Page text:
"I DISCOVERED THE DIFFERENCE BETWEEN MYSELF
AND MY MASTER'S WHITE CHILDREN"
Lunsford Lane, who grew up on a plantation near Raleigh, North Carolina,
manufactured pipes and tobacco and succeeded in saving enough money to buy his
own freedom and purchase his wife and seven children. Here, he describes his
experiences as a slave child.
My father was a slave to a near neighbor. The apartment where I was born
and where I spent my childhood and youth was called "the kitchen," situated
some fifteen or twenty rods from the "great house." Here the house servants
lodged and lived, and here the meals were prepared for the people in the
My infancy was spent upon the floor, in a rough cradle, or sometimes in
my mother's arms. My early boyhood in playing with the other boys and girls,
colored and white, in the yard, and occasionally doing such little matters of
labor as one of so young years could. I knew no difference between myself and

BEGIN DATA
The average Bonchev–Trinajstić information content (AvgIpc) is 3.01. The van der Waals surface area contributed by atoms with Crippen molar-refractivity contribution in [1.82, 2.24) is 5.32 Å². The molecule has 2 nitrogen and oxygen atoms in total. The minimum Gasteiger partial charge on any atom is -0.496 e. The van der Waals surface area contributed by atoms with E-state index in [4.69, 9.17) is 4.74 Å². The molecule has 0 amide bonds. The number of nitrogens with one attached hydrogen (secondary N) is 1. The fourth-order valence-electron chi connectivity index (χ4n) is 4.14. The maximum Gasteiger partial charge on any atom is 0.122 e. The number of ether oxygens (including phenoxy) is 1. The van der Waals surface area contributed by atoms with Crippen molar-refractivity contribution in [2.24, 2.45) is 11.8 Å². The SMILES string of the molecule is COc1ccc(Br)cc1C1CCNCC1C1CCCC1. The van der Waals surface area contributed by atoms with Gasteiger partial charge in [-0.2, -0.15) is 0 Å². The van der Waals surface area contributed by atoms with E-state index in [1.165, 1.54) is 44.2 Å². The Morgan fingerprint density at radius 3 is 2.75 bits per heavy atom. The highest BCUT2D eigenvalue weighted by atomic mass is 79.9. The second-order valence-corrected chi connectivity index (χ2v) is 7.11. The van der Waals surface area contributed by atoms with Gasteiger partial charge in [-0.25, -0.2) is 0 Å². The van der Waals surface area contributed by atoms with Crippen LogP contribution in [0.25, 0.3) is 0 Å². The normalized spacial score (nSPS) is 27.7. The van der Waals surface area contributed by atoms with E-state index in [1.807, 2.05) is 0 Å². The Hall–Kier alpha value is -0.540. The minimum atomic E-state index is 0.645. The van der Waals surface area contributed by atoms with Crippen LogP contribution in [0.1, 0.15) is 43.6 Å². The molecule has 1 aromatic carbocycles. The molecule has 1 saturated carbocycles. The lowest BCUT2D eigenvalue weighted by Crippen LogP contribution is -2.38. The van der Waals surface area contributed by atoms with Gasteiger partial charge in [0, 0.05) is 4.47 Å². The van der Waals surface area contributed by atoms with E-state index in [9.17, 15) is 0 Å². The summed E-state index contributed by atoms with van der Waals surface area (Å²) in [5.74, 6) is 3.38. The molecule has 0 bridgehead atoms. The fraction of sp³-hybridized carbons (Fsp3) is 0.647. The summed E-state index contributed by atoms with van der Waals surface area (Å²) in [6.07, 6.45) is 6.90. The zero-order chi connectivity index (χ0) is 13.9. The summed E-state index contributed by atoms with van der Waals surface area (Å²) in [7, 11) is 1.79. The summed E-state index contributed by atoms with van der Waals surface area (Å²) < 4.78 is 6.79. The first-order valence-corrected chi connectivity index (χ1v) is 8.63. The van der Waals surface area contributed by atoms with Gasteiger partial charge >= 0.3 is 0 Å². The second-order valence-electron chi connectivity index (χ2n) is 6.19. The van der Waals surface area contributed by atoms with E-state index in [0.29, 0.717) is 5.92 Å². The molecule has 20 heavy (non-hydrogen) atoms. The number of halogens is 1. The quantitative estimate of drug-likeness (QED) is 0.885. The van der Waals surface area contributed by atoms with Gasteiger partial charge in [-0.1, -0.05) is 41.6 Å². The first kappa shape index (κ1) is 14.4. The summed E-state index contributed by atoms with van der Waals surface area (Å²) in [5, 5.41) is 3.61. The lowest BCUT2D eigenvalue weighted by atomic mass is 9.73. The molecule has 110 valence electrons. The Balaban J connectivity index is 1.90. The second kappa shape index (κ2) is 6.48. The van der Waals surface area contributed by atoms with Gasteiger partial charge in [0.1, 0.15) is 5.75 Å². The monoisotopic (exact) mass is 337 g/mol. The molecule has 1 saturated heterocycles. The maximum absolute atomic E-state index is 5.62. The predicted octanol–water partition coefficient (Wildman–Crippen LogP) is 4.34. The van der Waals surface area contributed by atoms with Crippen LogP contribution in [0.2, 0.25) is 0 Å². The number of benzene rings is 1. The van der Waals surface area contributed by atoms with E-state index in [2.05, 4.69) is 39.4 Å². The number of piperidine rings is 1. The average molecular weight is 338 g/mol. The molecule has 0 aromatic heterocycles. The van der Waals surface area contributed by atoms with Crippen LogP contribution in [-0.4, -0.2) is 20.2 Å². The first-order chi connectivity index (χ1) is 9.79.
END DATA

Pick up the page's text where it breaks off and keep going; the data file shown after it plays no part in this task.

the white children; nor did they seem to know any in turn. Sometimes my
master would come out and give a biscuit to me, and another to one of his own
white boys; but I did not perceive the difference between us. I had no
brothers or sisters, but there were other colored families living in the same
kitchen, and the children playing in the same yard with me and my mother.....
When I began to work, I discovered the difference between myself and my
master's white children. They began to order me about, and were told to do so
by my master and mistress. I found, too, that they had learned to read, while
I was not permitted to have a book in my hand. To be in possession of
anything written or printed, was regarded as an offence. And then there was
the fear that I might be sold away from those who were dear to me, and
conveyed to the far South. I had learned that being a slave I was subject to
the worst (to us) of all calamities; and I knew of others in similar
situations to myself, thus sold away. My friends were not numerous; but in
proportion as they were few they were dear; and the thought that I might be
separated from them forever, was like that of having the heart wrenched from
its socket; while the idea of being conveyed to the far South, seemed
infinitely worse than the terrors of death.
Source: The Narrative of Lunsford Lane (Boston, 1842).